1. Focusing Objective
    A statement presented to learners before they encounter learning material—provided to help guide learner attention the most important aspects of that learning material.
  2. Performance Objective
    A statement presented to learners before they encounter learning material—provided to help learners get a quick understanding of the competencies they will be expected to learn.
  3. Instructional-Design Objective
    A statement developed by and for instructional designers to guide the design and development of learning and instruction.
  4. Instructional-Evaluation Objective
    A statement developed by and for program evaluators (or instructional designers) to guide the evaluation of instruction.

I made a conscious decision not to include a "table-of-contents objective" despite the widespread use of this method for presenting learners with objectives. I can't decide whether this should be included. There's no direct research on this (that I've encountered), but there may be some benefit for learners in having an outline of the coming learning material. Your comments welcome. I'm leaning toward including this notion into the taxonomy because it is a stategy that I've seen in use. Maybe I'll call them "Content-Outlining Objectives" or "Outlining Objectives."

One of the clear benefits of this taxonomy is that it separates Focusing Objectives from the other objectives. These objectives—those presented to learners to help focus their attention—have been researched with the greatest vigor. And the results of that research are clear:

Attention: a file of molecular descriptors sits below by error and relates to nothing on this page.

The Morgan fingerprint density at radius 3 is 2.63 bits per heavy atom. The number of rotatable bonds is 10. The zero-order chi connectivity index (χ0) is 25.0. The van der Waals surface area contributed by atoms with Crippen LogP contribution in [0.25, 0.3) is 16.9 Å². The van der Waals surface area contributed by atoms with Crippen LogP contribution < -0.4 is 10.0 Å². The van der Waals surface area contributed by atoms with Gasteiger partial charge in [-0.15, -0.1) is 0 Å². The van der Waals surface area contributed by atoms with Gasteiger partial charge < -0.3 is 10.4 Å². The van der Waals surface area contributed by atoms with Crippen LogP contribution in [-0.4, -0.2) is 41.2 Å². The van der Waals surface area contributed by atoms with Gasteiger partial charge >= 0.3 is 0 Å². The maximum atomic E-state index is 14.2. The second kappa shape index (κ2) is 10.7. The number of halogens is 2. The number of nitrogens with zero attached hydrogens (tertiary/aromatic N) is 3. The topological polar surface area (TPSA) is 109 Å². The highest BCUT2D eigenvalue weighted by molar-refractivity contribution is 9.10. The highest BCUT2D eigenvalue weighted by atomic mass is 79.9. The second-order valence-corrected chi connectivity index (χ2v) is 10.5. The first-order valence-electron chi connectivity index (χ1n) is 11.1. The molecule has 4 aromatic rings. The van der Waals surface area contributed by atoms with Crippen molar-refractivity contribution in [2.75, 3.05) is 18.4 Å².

1. Focusing objectives guide learner attention to the information in subsequent learning material that has been targeted by objectives, but they also take attention away from the information not targeted by objectives.
  2. Similarly, focusing objectives improve learning for the targeted information and hurt learning for the information not targeted.
  3. Prequestions are as powerful in creating this focusing effect as learning objectives, and they may be more powerful.
  4. The wording of the focusing objective or prequestion must specifically mirror the wording in the learning material. General or abstract wording doesn't cut it.
  5. Adding extra words, particularly words that specify the criteria of performance (ala Mager) will actually distract learners and hurt learning.

Monday, 28 November 2005

Aligning the Learning and Performance Contexts

Research from the world's preeminent refereed journals on learning and instruction shows that by aligning the learning and performance contexts, learning results can be improved by substantial amounts. In fact, it is this alignment that makes simulations effective, that creates the power behind hands-on training, and that enables action learning to produce its most profound effects.

The research suggests the following points related to instructional design:

1. When humans learn, we absorb both the instructional message and background stimuli and integrate them into memory so that they become interconnected.

2. Humans in their performance situations are reactive beings. Our thoughts and actions are influenced by stimuli in our surrounding environment. If cues in our environment remind us of what we previously learned, we'll remember more.